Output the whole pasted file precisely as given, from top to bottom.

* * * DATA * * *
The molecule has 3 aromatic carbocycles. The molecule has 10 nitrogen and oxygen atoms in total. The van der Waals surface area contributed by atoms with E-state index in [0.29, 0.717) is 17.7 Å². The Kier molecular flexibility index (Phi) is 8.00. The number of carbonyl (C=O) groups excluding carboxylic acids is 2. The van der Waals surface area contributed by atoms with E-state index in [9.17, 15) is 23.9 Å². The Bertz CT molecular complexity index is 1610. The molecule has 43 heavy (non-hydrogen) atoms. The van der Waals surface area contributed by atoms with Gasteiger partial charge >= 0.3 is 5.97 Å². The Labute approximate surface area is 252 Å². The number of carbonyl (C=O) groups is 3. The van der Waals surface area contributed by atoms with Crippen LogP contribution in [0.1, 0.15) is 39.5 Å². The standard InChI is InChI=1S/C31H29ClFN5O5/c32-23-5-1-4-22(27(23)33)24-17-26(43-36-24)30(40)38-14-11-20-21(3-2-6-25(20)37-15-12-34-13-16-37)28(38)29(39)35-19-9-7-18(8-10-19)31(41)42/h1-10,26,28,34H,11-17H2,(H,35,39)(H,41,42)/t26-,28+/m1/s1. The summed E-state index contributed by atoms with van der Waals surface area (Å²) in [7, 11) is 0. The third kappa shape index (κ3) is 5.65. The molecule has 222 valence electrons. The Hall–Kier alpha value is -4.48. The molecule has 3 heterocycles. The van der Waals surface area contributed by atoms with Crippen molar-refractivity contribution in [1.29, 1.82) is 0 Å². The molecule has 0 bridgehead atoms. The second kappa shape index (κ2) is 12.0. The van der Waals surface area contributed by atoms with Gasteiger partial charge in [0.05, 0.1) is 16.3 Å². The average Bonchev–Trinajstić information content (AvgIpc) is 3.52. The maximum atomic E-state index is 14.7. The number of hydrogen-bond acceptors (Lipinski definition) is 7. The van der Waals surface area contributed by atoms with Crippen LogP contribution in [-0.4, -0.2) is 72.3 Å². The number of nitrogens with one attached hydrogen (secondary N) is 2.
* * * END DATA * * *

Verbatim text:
The molecule has 3 aromatic carbocycles. The molecule has 10 nitrogen and oxygen atoms in total. The van der Waals surface area contributed by atoms with E-state index in [0.29, 0.717) is 17.7 Å². The Kier molecular flexibility index (Phi) is 8.00. The number of carbonyl (C=O) groups excluding carboxylic acids is 2. The van der Waals surface area contributed by atoms with E-state index in [9.17, 15) is 23.9 Å². The Bertz CT molecular complexity index is 1610. The molecule has 43 heavy (non-hydrogen) atoms. The van der Waals surface area contributed by atoms with Gasteiger partial charge >= 0.3 is 5.97 Å². The Labute approximate surface area is 252 Å². The number of carbonyl (C=O) groups is 3. The van der Waals surface area contributed by atoms with Crippen LogP contribution in [0.1, 0.15) is 39.5 Å². The standard InChI is InChI=1S/C31H29ClFN5O5/c32-23-5-1-4-22(27(23)33)24-17-26(43-36-24)30(40)38-14-11-20-21(3-2-6-25(20)37-15-12-34-13-16-37)28(38)29(39)35-19-9-7-18(8-10-19)31(41)42/h1-10,26,28,34H,11-17H2,(H,35,39)(H,41,42)/t26-,28+/m1/s1. The summed E-state index contributed by atoms with van der Waals surface area (Å²) in [7, 11) is 0. The third kappa shape index (κ3) is 5.65. The molecule has 222 valence electrons. The Hall–Kier alpha value is -4.48. The molecule has 3 heterocycles. The van der Waals surface area contributed by atoms with Crippen molar-refractivity contribution in [1.29, 1.82) is 0 Å². The molecule has 0 bridgehead atoms. The second kappa shape index (κ2) is 12.0. The van der Waals surface area contributed by atoms with Gasteiger partial charge in [0.05, 0.1) is 16.3 Å². The average Bonchev–Trinajstić information content (AvgIpc) is 3.52. The maximum atomic E-state index is 14.7. The number of hydrogen-bond acceptors (Lipinski definition) is 7. The van der Waals surface area contributed by atoms with Crippen LogP contribution in [-0.4, -0.2) is 72.3 Å². The number of nitrogens with one attached hydrogen (secondary N) is 2.